The Rowes Wharf section of the corridor is an important crossroads, said Richard Garver, a Boston Redevelopment Authority planner who has studied surface restoration for several years. Any kind of barrier, even if that is the unintended consequence of a park, would prevent people from moving from the Financial District across Fort Point Channel to the South Boston Waterfront.

There are two other parcels occupied by exit and entrance ramps to the submerged highway: Parcel 6, at the foot of the Government Center parking garage, and Parcel 12, adjacent to the Dock Square parking garage. But the current surface restoration plan calls for modest development covering those ramps.

Jeremy Crockford, spokesman for the Big Dig, said a solicitation of interest was published this week for Parcel 6 and Parcel 12.

Regarding Parcel 18, Crockford said, "It is right now parkland." However, the "requests for interest" sent out to potential master planners specified that the current park design set for Parcel 18 must be reviewed "in light of the open space design effort."

At the same time, Crockford said, "We are not changing the 75-25." Referring to talk of changing the ratio, he said, "I keep hearing that, but it's not our plan."

The project's reticence is understandable, observers said, because neither state nor city officials want to create the impression that the corridor is for development more than parks.

Major development is not possible over the tunnel box, because tall buildings cannot be supported, officials said. On Parcel 18, a structure six stories tall could be supported.

Anne Fanton, executive director of the Artery Oversight Committee, tasked with tracking environmental commitments, said the so-called "ramp parcels" are all supposed to be covered, though Parcel 18 can be mitigated with landscaping.

There is flexibility if planners reach a consensus that such a parcel should be changed, she said. But environmental documents require a "full public process to define the reasons . . . that may lead to a consensus for a change in the original plans for surface development," Fanton said.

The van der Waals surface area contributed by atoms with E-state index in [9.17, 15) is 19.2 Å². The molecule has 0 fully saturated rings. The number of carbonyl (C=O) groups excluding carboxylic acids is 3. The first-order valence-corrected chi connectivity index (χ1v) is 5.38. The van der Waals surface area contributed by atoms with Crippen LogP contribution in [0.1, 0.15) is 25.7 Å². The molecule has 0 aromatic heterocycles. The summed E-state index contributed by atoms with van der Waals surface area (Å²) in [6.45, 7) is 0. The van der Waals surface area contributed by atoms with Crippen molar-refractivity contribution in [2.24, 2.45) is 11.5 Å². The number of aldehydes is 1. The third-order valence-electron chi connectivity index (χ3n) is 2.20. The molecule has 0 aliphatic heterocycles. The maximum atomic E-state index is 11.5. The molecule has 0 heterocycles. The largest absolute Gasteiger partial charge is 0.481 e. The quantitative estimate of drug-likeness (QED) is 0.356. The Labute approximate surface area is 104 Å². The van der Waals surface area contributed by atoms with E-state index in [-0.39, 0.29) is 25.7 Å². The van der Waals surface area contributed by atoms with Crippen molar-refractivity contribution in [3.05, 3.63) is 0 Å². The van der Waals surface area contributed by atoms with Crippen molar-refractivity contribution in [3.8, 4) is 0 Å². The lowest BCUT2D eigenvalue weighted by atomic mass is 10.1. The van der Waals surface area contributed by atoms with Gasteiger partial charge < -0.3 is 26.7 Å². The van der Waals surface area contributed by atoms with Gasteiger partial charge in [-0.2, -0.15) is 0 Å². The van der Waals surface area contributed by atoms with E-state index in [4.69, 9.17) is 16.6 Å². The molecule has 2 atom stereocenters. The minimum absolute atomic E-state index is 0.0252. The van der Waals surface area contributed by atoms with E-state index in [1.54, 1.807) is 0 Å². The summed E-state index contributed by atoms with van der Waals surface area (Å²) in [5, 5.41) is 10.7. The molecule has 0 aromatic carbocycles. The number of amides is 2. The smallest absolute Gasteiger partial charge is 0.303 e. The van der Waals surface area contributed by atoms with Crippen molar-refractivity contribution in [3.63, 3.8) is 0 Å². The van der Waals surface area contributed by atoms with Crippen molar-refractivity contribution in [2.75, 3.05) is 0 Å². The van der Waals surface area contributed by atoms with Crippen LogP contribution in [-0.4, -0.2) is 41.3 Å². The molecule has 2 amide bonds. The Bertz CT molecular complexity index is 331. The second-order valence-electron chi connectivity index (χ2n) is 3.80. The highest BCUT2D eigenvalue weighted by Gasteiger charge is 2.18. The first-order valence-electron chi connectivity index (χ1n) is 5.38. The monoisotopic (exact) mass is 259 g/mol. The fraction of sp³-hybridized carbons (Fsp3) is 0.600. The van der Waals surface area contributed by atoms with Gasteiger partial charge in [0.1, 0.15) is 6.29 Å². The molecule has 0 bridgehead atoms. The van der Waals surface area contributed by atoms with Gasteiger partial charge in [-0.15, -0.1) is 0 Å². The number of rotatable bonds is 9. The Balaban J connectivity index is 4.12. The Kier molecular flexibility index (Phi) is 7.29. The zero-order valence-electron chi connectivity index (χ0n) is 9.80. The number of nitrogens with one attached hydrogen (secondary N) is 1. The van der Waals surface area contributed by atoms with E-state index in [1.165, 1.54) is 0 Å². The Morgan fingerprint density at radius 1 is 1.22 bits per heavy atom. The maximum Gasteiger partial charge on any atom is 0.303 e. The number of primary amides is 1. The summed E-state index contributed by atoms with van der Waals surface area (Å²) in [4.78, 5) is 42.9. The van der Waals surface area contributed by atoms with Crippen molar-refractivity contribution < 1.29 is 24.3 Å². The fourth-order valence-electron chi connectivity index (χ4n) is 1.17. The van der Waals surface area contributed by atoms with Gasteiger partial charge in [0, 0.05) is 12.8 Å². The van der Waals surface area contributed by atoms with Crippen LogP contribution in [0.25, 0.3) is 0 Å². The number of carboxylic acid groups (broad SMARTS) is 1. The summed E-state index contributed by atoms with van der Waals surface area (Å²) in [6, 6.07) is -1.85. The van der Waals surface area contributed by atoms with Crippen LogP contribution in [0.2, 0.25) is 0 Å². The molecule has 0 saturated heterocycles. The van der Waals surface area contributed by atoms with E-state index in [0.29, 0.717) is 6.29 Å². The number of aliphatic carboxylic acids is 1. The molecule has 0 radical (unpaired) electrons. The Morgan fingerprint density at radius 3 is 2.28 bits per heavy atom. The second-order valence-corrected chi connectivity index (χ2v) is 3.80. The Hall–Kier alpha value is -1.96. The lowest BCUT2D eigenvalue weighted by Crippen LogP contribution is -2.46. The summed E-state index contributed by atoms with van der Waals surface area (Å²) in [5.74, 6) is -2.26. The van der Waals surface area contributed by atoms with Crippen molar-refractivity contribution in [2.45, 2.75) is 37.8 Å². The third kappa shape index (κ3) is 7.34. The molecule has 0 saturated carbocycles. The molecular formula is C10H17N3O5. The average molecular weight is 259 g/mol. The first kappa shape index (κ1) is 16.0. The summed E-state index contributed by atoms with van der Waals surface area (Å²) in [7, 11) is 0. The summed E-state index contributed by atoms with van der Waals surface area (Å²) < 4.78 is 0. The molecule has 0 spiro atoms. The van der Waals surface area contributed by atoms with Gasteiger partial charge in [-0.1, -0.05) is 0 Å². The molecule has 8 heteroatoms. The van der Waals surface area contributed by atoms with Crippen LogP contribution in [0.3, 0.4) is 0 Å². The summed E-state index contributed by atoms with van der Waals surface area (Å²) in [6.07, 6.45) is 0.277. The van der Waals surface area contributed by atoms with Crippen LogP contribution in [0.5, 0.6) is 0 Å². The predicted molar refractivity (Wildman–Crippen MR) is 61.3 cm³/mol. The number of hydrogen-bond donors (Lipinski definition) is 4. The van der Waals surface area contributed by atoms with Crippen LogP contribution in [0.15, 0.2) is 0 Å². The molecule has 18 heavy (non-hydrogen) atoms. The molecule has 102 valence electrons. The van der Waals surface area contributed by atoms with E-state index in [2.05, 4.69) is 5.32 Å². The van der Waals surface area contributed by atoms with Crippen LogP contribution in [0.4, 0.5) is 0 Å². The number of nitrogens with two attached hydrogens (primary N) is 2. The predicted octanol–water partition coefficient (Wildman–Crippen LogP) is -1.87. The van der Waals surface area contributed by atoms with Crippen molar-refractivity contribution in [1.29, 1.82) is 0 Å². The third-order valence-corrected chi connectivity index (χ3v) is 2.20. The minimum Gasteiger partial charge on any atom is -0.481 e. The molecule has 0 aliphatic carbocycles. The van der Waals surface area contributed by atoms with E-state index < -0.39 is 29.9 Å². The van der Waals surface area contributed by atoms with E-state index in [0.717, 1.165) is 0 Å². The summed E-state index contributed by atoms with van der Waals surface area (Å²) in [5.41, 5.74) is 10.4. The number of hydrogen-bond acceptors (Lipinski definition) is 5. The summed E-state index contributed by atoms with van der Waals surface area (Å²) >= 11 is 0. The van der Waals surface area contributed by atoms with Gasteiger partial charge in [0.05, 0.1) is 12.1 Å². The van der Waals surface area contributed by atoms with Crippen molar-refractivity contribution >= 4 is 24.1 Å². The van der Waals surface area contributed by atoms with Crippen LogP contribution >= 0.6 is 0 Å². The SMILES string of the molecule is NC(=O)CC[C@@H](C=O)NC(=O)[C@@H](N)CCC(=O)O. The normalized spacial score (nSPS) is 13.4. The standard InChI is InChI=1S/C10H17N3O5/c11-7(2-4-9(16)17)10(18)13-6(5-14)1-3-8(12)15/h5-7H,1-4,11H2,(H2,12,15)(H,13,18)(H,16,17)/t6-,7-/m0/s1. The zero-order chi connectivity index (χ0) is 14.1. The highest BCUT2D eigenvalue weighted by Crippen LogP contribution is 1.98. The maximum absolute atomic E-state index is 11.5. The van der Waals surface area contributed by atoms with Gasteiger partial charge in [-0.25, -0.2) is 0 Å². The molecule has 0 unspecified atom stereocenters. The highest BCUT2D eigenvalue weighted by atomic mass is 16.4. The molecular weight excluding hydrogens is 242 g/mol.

Green space advocates acknowledge that a park surrounded by highway ramps would not be of much use, Rooney said. The real problem, he said, is that Big Dig officials do not want to tinker with the surface plan so much that it triggers delays in the project schedule or increases costs.

"What you have is a highway organization that has a get-it-done approach," Rooney said. "But we're talking about city building here. We're not saying slow down or increase costs, but let's put a different set of lenses on it."

Surface restoration has largely been a process of "tempering" initial proposals, such as making the corridor all development, and it is natural for the planning to continue to evolve, he said. He also said there should not be a rush. But, he said, "If we're still here having this discussion in 2003, we're in trouble."

Kerasiotes said he, too, wants to make sure all surface parcels are functional and enjoyed by the public. But he said unresolved issues such as Parcel 18 need to be resolved quickly.

"Whatever we put in place, it has to stand the test of time. It has to look as good 25 years from now as when we decide it's a spiffy idea. What we do should be timeless. . . . But the windows of opportunity are becoming well-defined. We will either have something in place by 2004, or we won't," Kerasiotes said.

Copyright 2002 The New York Times Company
Advertise | Contact us | Privacy policy